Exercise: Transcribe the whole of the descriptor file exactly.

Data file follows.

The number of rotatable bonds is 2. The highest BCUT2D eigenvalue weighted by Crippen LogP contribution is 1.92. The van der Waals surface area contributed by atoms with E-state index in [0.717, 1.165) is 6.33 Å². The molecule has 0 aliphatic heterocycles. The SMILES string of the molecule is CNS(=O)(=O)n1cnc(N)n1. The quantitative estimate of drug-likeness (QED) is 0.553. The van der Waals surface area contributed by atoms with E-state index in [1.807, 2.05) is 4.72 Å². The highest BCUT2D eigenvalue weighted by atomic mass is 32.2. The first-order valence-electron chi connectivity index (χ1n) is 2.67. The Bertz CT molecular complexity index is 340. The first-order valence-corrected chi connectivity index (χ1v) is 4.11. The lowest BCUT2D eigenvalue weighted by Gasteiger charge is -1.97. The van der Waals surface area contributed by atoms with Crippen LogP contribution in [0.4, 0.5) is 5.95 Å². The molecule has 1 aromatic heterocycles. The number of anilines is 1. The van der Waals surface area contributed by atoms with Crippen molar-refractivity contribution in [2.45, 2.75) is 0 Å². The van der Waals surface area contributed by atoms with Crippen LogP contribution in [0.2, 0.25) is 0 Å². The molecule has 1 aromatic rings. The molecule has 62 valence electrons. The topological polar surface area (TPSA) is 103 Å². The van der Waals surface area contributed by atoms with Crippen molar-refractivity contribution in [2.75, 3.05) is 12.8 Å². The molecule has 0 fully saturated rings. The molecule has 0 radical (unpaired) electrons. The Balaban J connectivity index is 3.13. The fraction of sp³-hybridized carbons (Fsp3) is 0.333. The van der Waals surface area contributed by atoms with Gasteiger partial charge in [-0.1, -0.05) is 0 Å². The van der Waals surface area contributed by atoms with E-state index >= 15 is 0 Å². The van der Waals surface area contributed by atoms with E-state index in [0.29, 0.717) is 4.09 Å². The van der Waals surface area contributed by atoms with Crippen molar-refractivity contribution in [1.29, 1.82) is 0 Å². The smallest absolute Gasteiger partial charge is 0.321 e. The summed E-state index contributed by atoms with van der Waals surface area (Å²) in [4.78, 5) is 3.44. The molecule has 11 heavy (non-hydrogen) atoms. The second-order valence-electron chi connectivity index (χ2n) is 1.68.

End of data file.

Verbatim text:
The number of rotatable bonds is 2. The highest BCUT2D eigenvalue weighted by Crippen LogP contribution is 1.92. The van der Waals surface area contributed by atoms with E-state index in [0.717, 1.165) is 6.33 Å². The molecule has 0 aliphatic heterocycles. The SMILES string of the molecule is CNS(=O)(=O)n1cnc(N)n1. The quantitative estimate of drug-likeness (QED) is 0.553. The van der Waals surface area contributed by atoms with E-state index in [1.807, 2.05) is 4.72 Å². The highest BCUT2D eigenvalue weighted by atomic mass is 32.2. The first-order valence-electron chi connectivity index (χ1n) is 2.67. The Bertz CT molecular complexity index is 340. The first-order valence-corrected chi connectivity index (χ1v) is 4.11. The lowest BCUT2D eigenvalue weighted by Gasteiger charge is -1.97. The van der Waals surface area contributed by atoms with Crippen LogP contribution in [0.4, 0.5) is 5.95 Å². The molecule has 1 aromatic heterocycles. The number of anilines is 1. The van der Waals surface area contributed by atoms with Crippen molar-refractivity contribution in [2.45, 2.75) is 0 Å². The van der Waals surface area contributed by atoms with Crippen LogP contribution in [0.2, 0.25) is 0 Å². The molecule has 1 aromatic rings. The molecule has 62 valence electrons. The topological polar surface area (TPSA) is 103 Å². The van der Waals surface area contributed by atoms with Crippen molar-refractivity contribution in [2.75, 3.05) is 12.8 Å². The molecule has 0 fully saturated rings. The molecule has 0 radical (unpaired) electrons. The Balaban J connectivity index is 3.13. The fraction of sp³-hybridized carbons (Fsp3) is 0.333. The van der Waals surface area contributed by atoms with Gasteiger partial charge in [-0.1, -0.05) is 0 Å². The van der Waals surface area contributed by atoms with E-state index >= 15 is 0 Å². The van der Waals surface area contributed by atoms with E-state index in [0.29, 0.717) is 4.09 Å². The van der Waals surface area contributed by atoms with Crippen molar-refractivity contribution in [1.29, 1.82) is 0 Å². The smallest absolute Gasteiger partial charge is 0.321 e. The summed E-state index contributed by atoms with van der Waals surface area (Å²) in [4.78, 5) is 3.44. The molecule has 11 heavy (non-hydrogen) atoms. The second-order valence-electron chi connectivity index (χ2n) is 1.68.